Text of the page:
By Christine Dion of Mode Dion.
It’s the season for old folk traditions to come alive and to celebrate harvests, family and friends. What better way to remember than the dances steeped with culture and tradition, like clogging, step or jig? These dances are passed down from family to family, usually generation to generation.
Cultures use dance to express emotions, from great joy to sadness as well as to record their history and important events. With folk dance, this is especially true. Sharing
folk dances at socials were allowed so men and women
could mix. They were also used so families could tell stories and so that villages could celebrate seasons like harvest with music and merriment.
The dance form only became a more social and competitive art form when the first Dance Masters began touring through regions from France to Wales to Ireland. These Dance Masters were flamboyant and created excitement throughout the village wearing bright, flashy clothing and carrying a staff. They would compete against each other at fairs and social gatherings. The winner would be chosen by the village and would be honored with the title of “regions dance master.” Soon many regions throughout Europe were folk dancing different styles from other cultures and competing against each other at social events. Ireland in particular had a long history of cultural folk dance starting with their Celtic ancestors. The Irish embraced the Dance Masters and this is where the Riverdance was born.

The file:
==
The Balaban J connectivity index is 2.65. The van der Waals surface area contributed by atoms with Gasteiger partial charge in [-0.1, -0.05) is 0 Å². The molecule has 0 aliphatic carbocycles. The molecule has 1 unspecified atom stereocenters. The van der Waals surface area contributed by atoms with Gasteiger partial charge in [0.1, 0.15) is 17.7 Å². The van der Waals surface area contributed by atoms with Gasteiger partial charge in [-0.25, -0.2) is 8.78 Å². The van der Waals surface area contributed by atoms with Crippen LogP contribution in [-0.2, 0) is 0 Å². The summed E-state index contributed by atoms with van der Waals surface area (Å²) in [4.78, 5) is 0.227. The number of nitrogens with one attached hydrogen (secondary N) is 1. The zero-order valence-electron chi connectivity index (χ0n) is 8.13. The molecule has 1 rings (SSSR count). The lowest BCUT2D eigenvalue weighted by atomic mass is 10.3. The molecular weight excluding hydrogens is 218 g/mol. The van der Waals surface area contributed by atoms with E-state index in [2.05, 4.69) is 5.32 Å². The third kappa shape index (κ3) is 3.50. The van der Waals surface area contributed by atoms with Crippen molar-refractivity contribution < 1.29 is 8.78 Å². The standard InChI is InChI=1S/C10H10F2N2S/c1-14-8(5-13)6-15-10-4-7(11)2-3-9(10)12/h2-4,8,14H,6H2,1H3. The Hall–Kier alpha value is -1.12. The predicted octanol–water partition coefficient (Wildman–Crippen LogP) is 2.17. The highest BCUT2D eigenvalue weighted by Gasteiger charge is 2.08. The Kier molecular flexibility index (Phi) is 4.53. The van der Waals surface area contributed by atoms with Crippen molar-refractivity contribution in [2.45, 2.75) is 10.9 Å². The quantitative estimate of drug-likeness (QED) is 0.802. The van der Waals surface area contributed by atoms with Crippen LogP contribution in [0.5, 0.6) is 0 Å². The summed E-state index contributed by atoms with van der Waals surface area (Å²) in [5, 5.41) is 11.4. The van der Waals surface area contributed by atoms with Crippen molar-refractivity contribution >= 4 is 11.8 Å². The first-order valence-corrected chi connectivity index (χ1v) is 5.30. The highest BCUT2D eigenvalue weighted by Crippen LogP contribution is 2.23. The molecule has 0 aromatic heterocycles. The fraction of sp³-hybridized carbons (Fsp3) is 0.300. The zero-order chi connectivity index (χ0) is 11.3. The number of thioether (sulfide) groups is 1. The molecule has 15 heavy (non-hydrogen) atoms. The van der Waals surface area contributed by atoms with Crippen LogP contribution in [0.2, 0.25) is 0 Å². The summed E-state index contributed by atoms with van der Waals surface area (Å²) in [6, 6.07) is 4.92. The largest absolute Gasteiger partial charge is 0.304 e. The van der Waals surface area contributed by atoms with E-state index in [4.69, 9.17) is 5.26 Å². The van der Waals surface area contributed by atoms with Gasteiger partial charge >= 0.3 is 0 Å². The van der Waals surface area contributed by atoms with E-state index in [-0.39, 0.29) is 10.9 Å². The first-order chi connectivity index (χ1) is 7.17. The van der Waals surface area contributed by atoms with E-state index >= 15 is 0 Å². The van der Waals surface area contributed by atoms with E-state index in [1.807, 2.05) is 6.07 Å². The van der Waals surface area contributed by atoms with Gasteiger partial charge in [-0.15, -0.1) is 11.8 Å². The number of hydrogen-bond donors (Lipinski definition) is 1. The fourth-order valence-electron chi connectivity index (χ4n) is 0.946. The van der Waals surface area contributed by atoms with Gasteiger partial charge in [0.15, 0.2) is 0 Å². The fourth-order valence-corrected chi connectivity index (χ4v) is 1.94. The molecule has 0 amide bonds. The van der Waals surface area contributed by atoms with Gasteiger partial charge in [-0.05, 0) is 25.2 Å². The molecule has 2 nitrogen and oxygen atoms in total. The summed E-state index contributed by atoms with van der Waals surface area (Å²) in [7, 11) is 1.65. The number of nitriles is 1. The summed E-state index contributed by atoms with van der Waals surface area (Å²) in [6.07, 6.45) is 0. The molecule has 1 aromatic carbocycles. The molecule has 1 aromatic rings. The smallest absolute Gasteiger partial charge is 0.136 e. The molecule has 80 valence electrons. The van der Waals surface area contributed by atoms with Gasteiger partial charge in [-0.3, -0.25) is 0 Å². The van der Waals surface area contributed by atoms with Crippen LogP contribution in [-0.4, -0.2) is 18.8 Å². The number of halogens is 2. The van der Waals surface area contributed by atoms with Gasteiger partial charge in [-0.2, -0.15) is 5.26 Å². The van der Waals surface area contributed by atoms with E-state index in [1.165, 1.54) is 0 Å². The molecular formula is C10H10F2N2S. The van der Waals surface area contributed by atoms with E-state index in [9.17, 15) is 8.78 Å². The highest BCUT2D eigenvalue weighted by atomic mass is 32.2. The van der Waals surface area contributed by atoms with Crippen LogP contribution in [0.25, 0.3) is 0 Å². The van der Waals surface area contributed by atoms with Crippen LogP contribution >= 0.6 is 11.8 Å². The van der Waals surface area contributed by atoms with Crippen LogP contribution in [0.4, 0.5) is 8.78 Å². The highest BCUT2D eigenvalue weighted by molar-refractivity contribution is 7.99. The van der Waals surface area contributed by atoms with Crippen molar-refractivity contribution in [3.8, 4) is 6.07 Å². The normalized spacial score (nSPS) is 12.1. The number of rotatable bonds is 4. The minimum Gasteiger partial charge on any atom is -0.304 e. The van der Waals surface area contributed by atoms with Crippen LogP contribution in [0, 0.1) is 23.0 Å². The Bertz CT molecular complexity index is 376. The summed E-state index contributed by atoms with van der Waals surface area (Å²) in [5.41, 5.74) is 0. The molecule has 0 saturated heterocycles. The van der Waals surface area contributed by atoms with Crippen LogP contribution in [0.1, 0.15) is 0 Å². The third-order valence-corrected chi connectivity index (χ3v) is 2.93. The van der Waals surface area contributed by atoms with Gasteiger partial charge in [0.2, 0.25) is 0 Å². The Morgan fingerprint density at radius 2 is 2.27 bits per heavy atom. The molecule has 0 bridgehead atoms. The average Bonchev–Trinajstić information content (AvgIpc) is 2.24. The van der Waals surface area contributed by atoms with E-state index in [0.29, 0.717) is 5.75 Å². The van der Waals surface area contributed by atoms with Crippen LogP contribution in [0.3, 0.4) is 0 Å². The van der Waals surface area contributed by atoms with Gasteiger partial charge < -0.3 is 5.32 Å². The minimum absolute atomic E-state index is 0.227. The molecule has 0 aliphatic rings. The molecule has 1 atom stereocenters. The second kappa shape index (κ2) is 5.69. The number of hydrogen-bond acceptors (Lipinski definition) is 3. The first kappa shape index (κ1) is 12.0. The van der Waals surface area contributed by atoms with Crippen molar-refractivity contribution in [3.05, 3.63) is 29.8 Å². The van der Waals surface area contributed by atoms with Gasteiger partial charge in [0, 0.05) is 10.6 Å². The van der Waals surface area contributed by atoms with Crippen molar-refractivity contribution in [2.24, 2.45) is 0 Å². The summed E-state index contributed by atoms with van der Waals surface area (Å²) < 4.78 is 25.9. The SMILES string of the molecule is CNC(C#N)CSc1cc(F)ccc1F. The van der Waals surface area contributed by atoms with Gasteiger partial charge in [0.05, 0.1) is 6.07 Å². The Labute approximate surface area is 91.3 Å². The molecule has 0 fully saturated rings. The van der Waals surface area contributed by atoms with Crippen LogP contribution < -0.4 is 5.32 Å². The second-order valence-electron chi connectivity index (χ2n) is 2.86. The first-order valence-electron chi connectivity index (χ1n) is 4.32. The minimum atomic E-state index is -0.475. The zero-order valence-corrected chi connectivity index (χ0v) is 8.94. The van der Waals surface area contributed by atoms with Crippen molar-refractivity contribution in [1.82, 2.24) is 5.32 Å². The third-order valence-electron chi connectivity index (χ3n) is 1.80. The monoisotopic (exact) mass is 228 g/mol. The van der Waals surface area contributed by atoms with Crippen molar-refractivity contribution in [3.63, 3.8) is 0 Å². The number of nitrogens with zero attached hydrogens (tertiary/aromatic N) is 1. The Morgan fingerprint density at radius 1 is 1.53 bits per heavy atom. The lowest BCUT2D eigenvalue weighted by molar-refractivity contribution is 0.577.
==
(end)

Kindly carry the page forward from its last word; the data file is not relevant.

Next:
Since folk dancing is often done even now on a small stage in a town concert hall, in a parade or on a stage outside, make-up has to be worn a bit softer. Looks need to stay fresh as exposure to the elements can ruin a polished make-up look. Whether you’re a Dance Master, social dancer or cultural folk dancer, these easy to follow make-up tips will keep you looking your best.
Photo (top): © Angela Ostafichuk | Dreamstime.com